What Does Sydney’s Apartment Boom Mean For The City?

October 30, 2017 |
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Can you imagine a Sydney with equal numbers of apartments and houses?

It might seem farfetched at the moment, but there’s a definite trend suggesting the number of Sydneysiders living in apartments will continue to grow over the next few decades. This information comes courtesy of data from the latest Census, which shows that Sydney now has one apartment for every two houses, and at the current rate of growth, this could increase to equal numbers within 20 years.

Nearly half of all Aussies living in apartments are based in Sydney.

Sydney: Australia’s apartment capital

The jump in how many apartments are being built in Sydney is a trend we’ve been following for a while, but high-density living has gone into overdrive thanks to enormous new developments in places like the Waterloo-Beaconsfield statistical area. There alone, Census data shows an increase from 15,238 apartment dwellers to a whopping 27,541 since 2011. This makes Waterloo-Beaconsfield the second-densest region for apartment dwellers in all of Australia, behind only Melbourne’s inner-city.

While Melbourne still holds the prize for the densest area, there’s no doubting that Sydney is now the official apartment capital of Australia. Nearly half (46 per cent) of all Aussies living in apartments being based in the Harbour City.

Breaking down the boom

Put simply, affordability and availability are responsible for Sydney’s apartment boom. With house prices rising consistently over the last few years – even as the amount of available stock has gone down – we’ve entered a state of high demand and low supply. This is fantastic news for anybody looking to sell a property in Sydney, but it can make things challenging for buyers, particularly first-home buyers.

Apartments have swooped in to make a difference. New developments have meant more areas of high-density living, where property is affordable and not too far from the city centre. Of course, apartments aren’t suited to every type of lifestyle, but there are plenty of Sydneysiders, particularly young people, for whom an apartment is a realistic and sensible first step on the property ladder.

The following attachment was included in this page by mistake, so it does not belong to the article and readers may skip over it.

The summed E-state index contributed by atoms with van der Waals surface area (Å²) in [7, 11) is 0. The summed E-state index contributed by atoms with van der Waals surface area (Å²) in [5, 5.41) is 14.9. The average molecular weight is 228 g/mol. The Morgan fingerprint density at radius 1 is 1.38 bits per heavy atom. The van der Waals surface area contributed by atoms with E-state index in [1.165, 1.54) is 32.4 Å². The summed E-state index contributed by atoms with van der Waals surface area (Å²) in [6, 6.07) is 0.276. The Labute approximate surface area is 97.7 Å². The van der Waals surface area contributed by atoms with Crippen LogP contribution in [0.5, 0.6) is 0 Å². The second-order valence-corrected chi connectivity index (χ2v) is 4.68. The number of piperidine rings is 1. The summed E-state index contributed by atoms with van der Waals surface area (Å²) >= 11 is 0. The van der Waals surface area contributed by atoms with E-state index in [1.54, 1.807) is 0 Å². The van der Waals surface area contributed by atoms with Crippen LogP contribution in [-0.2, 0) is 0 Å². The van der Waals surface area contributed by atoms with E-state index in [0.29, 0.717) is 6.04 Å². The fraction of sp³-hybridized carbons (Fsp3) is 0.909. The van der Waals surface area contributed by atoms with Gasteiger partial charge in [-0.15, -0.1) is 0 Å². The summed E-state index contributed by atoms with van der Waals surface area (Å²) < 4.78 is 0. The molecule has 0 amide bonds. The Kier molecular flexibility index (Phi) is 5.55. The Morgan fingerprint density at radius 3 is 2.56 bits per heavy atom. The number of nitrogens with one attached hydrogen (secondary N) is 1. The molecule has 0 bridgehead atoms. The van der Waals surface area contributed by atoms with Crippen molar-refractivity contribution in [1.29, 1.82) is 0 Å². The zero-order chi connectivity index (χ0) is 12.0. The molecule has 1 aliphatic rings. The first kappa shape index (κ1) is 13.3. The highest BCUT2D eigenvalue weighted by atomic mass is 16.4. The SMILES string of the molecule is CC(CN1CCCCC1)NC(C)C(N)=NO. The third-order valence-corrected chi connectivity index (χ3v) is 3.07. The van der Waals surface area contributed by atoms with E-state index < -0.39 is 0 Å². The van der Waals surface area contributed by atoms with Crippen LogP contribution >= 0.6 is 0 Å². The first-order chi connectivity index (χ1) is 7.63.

It’s also worth noting that over half of the apartment population was born overseas. In many other parts of the world, the traditional ‘dream’ of owning a house isn’t such a big deal, explained Georgia Sedgmen, an associate town planner at Tract Consultants, to Domain.

“People from Asia and Europe are more likely to have grown up in apartments, they find it quite unusual that people aspire to own a detached dwelling. That’s a very Australian idea,” she said.

High-density living provides many Aussies with their first shot at owning property.

What will the impact of Sydney’s apartments be?

The biggest effect of more high-density areas will be an increased burden on the city’s infrastructure, particularly public transport. This can already be seen in Waterloo-Beaconsfield, where The Sydney Morning Herald reports that the overcrowded Green Square Station is the city’s “public transport disaster,” and needs to be expanded.

The City of Sydney is pushing for a new light rail line directly from Green Square to the CBD.

“It’s pretty chocker now, and that is before all these apartments [are built]. I am curious to know what it will look like after that,” said local resident Shelley Simonian, who has lived in the area for over five years and remembers when the station used to be all but empty.

There is change on the horizon though, the City of Sydney is pushing for a new light rail line directly from Green Square to the CBD, which will go a long way towards easing congestion during rush hour.

These are the kinds of infrastructure developments we’ll need in Sydney to cope with higher-density living, but as plenty of projects are already in the pipeline, these solutions aren’t too far away. Overall, the apartment boom is nothing but good news for the city, offering a wealth of different property choices for residents of all budgets and lifestyles. The only choice to make is whether a house or an apartment better suits you, and in our next article we’ll take a look at the benefits of each to help you make the right decision.

Until then, contact Laing+Simmons with any and all questions about property in Sydney.

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